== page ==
Gym Shorts: The Romanian Deadlift (RDL)
New to the Romanian deadlift (RDL) or looking for a quick technique tutorial? Learn correct form in one short video.
How To Romanian Deadlift (RDL)
Gym Shorts videos provide short video demonstrations of correct form for various exercises.
Follow these steps
- Start with the bar in the rack just above your knees
- Grip: Grab the bar outside your knees (straps are often used)
- Take two short steps back
- Big breath; chest up!
- Send hips back; slide bar down your legs
- Slow descent…then fire up
- Always maintain a perfectly flat back
Common Errors for the Romanian Deadlift
The two most common errors in the RDL are (1) bending your knees during the descent and (2) unlocking or rounding your back. Both of these errors come from the lifter’s attempt to force a bigger range of motion than the hamstrings are keen to allow.
The bottom of the RDL is extremely tight for the hamstrings. Some people believe that they should reach a certain point on their shin or close to the ground. The RDL is different from, say, the squat, which has a clearly defined range of motion to be considered valid. The range of motion for the RDL is defined by hamstring extensibility.
Your knees should be unlocked at the top but not by much. Think of a “soft bend” in your knees. Once slightly unlocked, your knees should not move until you are ready to re-rack the bar. If, as you descend, you bend your knees, you will be able to reach farther down, but you will be taking the focus off your hip extensors, which is the point of the lift.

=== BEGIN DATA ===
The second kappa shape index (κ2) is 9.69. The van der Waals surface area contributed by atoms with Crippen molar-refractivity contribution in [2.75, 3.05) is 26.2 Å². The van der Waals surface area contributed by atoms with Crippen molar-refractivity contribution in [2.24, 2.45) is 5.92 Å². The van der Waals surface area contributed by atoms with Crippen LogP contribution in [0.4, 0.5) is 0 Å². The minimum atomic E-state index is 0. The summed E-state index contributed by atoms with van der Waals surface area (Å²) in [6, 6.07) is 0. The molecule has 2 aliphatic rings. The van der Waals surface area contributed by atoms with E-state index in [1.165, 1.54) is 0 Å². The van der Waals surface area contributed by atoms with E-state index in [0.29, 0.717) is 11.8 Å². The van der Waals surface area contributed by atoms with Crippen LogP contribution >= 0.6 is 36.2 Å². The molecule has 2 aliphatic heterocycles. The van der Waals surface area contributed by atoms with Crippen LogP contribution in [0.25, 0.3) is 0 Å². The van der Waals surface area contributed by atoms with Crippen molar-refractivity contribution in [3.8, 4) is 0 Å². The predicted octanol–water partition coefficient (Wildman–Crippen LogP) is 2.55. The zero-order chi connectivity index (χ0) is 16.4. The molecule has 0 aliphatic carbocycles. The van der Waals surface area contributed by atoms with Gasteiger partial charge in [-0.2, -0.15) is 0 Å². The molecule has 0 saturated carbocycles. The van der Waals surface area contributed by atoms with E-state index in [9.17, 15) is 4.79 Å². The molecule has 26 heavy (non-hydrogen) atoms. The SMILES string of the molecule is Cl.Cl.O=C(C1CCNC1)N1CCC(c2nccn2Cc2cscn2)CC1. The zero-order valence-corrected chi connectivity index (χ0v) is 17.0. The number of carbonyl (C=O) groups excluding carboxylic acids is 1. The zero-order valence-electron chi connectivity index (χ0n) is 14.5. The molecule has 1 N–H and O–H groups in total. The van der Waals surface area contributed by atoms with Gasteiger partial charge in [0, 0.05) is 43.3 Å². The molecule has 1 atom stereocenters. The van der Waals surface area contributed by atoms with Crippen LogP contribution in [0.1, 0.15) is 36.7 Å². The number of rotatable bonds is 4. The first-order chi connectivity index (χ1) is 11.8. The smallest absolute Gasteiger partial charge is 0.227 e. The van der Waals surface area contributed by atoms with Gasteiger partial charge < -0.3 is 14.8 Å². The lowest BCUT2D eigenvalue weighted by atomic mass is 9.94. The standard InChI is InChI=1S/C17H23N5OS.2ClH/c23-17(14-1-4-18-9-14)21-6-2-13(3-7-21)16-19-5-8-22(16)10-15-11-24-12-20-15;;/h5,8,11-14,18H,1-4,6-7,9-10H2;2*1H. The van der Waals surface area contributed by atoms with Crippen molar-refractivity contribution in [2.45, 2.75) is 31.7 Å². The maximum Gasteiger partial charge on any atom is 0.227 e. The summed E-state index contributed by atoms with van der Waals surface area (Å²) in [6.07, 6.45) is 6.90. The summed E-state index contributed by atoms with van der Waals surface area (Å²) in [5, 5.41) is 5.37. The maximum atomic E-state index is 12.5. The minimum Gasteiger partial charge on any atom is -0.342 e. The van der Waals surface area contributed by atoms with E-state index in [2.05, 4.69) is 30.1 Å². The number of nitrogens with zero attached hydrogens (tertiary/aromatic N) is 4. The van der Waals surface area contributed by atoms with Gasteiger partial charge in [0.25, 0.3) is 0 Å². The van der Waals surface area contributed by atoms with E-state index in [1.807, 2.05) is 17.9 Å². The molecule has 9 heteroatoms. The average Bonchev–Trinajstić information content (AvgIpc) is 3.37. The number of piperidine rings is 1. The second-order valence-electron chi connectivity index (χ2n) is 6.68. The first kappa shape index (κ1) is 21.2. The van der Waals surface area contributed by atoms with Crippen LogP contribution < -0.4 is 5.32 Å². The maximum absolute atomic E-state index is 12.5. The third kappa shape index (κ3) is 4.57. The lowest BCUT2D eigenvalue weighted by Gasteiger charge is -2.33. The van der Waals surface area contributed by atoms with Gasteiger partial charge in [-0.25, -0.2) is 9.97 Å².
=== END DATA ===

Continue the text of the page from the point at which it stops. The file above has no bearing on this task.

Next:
Similarly, as you reach the bottom of the lift, assuming your knees aren’t bending, your hamstrings and back should be very tight. If you continue to descend, and you suddenly feel relief in those areas, then you have unlocked your back. Both of these errors can be difficult to identify while you are lifting. So, use your camera and film your lifts to watch for bending knees and a rounding back. And remember that tightness trumps range of motion for this lift.
Not a form error, but often a mistake, is the failure to use straps on this lift. Having to unrack the bar, walk it out of the rack, perform an entire set, and walk it back into the rack can only be done at relatively light loads without straps. Sets of RDLs will punish your thumbs if you hook grip and should not be performed with a mixed grip. Use straps to get the most out of the lift.
Once the conventional deadlift is contributing to a fair amount of training stress in your program, usually past the intermediate or entering advanced stages of programming, the RDL is a great supplemental deadlift exercise. The most common cases for programming the Romanian Deadlift are—
- As a supplemental deadlift.
- A less stressful pulling alternative in your program.
- When you need high-volume / low-intensity in your usual deadlift slot.
- As a deadlift or squat alternative—often when working around an injury or limitation.
Fighting Back Against Back Pain?
Learning how to train for strength, safely and effectively, can help you fight back against back pain. The formula is simple: find out what you can do today and do a little bit more tomorrow. The key ingredients are learning how to move correctly and a plan for progress. Below is a short guide to help you get started with strength training for a stronger, healthier back:
- Strength is the foundation of health, function, and fitness.
- A simple, hard, and effective approach. (Easy doesn’t work!)
- Video tutorials and a sample program to help you get started.